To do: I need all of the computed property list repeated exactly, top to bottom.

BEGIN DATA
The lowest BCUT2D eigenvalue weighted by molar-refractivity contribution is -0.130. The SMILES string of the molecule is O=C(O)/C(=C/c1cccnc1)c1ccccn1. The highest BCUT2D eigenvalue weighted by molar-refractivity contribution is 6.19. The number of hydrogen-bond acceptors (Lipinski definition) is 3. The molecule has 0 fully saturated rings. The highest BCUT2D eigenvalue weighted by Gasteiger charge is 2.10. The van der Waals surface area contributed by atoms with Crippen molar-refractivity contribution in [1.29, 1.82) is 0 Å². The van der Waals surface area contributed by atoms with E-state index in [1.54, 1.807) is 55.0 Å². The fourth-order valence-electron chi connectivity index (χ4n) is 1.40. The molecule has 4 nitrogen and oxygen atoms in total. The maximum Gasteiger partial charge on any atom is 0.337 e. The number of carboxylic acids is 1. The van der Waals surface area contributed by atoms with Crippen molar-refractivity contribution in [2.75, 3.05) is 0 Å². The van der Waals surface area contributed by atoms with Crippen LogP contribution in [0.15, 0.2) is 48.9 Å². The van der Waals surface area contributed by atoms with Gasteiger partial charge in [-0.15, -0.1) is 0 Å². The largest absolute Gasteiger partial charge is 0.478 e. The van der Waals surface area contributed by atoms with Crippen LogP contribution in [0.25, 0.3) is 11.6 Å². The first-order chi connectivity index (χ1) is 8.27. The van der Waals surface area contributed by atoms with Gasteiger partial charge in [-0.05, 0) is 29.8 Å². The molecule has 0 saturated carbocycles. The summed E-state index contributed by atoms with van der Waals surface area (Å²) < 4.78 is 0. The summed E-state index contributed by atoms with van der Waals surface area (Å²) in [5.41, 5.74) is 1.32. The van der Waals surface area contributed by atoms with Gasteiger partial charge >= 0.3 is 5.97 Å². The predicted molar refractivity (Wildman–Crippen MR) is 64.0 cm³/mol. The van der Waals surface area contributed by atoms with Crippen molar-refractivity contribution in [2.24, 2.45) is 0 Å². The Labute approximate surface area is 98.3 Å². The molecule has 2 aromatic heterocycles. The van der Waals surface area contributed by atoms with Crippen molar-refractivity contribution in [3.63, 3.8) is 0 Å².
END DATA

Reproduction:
The lowest BCUT2D eigenvalue weighted by molar-refractivity contribution is -0.130. The SMILES string of the molecule is O=C(O)/C(=C/c1cccnc1)c1ccccn1. The highest BCUT2D eigenvalue weighted by molar-refractivity contribution is 6.19. The number of hydrogen-bond acceptors (Lipinski definition) is 3. The molecule has 0 fully saturated rings. The highest BCUT2D eigenvalue weighted by Gasteiger charge is 2.10. The van der Waals surface area contributed by atoms with Crippen molar-refractivity contribution in [1.29, 1.82) is 0 Å². The van der Waals surface area contributed by atoms with E-state index in [1.54, 1.807) is 55.0 Å². The fourth-order valence-electron chi connectivity index (χ4n) is 1.40. The molecule has 4 nitrogen and oxygen atoms in total. The maximum Gasteiger partial charge on any atom is 0.337 e. The number of carboxylic acids is 1. The van der Waals surface area contributed by atoms with Crippen molar-refractivity contribution in [2.75, 3.05) is 0 Å². The van der Waals surface area contributed by atoms with Crippen LogP contribution in [0.15, 0.2) is 48.9 Å². The van der Waals surface area contributed by atoms with Gasteiger partial charge in [-0.15, -0.1) is 0 Å². The largest absolute Gasteiger partial charge is 0.478 e. The van der Waals surface area contributed by atoms with Crippen LogP contribution in [0.25, 0.3) is 11.6 Å². The first-order chi connectivity index (χ1) is 8.27. The van der Waals surface area contributed by atoms with Gasteiger partial charge in [-0.05, 0) is 29.8 Å². The molecule has 0 saturated carbocycles. The summed E-state index contributed by atoms with van der Waals surface area (Å²) < 4.78 is 0. The summed E-state index contributed by atoms with van der Waals surface area (Å²) in [5.41, 5.74) is 1.32. The van der Waals surface area contributed by atoms with Gasteiger partial charge >= 0.3 is 5.97 Å². The predicted molar refractivity (Wildman–Crippen MR) is 64.0 cm³/mol. The van der Waals surface area contributed by atoms with Crippen molar-refractivity contribution in [2.24, 2.45) is 0 Å². The Labute approximate surface area is 98.3 Å². The molecule has 2 aromatic heterocycles. The van der Waals surface area contributed by atoms with Crippen molar-refractivity contribution in [3.63, 3.8) is 0 Å².